How an East Toronto hospital got ahead of COVID-19

Sarah Downey first heard about COVID-19 (back when it was still just a ‘mysterious new virus’) on January 15 from Dr. Jeff Powis, Michael Garron Hospital’s medical director of infection prevention and control (IPAC) — she remembers because he’ll often remind everyone of this.

The IPAC team had been following the situation in Wuhan closely. Downey, president and CEO of Michael Garron, says the team is often the first to know and understand outbreaks. But for everyone else, the novel coronavirus felt a bit like an abstract.

So when Powis started saying this would be “the one we have to react to,” Downey and her team tuned in. By late January, the hospital had already started a high-level response.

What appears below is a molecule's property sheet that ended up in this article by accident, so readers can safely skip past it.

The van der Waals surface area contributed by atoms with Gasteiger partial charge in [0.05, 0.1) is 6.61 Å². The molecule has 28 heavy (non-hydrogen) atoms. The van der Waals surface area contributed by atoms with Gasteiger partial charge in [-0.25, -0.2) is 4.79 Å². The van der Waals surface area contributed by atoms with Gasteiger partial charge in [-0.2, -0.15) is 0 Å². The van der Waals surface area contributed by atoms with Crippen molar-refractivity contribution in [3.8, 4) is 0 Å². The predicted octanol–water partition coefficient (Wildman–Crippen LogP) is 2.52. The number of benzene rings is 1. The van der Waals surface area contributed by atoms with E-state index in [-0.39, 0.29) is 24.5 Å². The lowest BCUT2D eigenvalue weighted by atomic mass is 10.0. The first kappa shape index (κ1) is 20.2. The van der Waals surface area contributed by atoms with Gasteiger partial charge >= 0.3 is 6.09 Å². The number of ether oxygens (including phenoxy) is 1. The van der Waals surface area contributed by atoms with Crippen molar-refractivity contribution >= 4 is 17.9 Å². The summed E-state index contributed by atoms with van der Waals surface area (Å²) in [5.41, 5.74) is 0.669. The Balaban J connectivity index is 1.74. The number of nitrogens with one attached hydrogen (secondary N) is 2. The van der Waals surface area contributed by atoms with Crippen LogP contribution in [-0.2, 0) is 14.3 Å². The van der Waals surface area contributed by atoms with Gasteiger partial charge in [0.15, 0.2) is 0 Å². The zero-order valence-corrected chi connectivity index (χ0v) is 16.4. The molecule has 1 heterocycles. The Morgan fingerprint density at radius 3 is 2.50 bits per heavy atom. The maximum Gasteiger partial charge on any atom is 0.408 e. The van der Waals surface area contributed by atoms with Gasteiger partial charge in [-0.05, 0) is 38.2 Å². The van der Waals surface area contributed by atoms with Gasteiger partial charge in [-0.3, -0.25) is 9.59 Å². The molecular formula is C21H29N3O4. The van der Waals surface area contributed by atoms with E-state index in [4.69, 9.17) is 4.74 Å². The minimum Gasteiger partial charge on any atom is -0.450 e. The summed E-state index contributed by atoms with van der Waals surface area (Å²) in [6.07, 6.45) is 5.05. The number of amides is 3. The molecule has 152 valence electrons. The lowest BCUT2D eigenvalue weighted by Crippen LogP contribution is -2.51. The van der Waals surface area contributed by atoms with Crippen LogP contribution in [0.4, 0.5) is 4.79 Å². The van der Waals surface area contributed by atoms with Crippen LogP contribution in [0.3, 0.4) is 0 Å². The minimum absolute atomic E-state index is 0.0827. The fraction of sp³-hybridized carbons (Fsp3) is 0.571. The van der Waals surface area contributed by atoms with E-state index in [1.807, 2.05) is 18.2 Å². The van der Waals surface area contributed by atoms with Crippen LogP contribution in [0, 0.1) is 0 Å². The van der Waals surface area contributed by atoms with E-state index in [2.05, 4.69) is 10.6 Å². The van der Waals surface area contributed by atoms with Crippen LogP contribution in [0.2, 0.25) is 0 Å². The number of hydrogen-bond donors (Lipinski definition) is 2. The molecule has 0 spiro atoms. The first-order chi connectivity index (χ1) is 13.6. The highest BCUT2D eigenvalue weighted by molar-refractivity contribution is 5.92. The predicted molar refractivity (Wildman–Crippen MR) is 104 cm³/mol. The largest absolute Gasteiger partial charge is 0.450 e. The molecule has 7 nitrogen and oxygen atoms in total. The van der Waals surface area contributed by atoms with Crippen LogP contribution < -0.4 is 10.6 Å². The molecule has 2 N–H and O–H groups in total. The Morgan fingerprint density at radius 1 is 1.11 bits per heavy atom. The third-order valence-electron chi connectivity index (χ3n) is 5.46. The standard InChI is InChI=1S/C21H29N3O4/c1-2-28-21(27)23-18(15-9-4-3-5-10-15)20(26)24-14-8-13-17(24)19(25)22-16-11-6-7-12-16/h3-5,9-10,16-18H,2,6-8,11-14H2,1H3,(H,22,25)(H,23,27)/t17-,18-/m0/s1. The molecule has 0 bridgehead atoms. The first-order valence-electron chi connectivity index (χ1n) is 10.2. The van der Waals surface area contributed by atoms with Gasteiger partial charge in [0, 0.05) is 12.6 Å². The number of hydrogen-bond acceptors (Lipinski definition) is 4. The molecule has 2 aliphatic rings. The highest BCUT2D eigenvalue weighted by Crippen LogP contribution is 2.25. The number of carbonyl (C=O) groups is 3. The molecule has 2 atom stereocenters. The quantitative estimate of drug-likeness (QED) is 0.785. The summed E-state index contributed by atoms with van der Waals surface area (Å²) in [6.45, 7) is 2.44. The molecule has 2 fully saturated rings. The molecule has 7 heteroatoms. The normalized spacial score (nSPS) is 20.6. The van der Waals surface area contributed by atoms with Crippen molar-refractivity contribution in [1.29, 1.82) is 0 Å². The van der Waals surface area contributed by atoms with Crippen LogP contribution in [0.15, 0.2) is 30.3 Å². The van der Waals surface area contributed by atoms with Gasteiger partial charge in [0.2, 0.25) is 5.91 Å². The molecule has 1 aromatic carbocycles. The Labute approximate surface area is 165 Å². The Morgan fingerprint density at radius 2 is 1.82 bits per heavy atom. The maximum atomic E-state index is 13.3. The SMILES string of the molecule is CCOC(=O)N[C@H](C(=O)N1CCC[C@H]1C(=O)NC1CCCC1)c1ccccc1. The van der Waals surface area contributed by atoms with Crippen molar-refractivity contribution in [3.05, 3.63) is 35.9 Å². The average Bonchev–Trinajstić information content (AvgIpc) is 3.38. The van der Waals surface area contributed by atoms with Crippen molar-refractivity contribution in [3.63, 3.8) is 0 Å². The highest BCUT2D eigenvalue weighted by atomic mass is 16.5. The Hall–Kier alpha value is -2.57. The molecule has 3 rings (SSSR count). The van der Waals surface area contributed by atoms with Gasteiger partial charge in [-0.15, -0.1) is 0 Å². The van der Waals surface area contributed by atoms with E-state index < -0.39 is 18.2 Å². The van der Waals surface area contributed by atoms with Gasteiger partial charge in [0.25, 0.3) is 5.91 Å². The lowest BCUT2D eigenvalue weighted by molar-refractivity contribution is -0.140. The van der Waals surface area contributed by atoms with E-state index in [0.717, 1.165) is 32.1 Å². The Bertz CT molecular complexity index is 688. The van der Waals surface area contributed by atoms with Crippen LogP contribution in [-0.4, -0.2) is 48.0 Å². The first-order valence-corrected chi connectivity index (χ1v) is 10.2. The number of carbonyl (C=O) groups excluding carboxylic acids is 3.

Since then, Michael Garron Hospital — formerly known as Toronto East General Hospital — has run one of the most visible personal protective equipment (PPE) drives (more than 400 people have dropped off enough enough PPE to fill a meeting room) and a massively successful campaign for 1,000 hand-sewn masks a week (where they received 40,000 homemade masks).

An incredible feat more comparable to a flashy downtown academic health centre than a community hospital tucked away in a residential neighbourhood.

“The amazing thrill is the resilience of these Toronto communities and how that helps lift our spirits in here,” says Downey. “They make us want to be even better fighters of COVID-19.”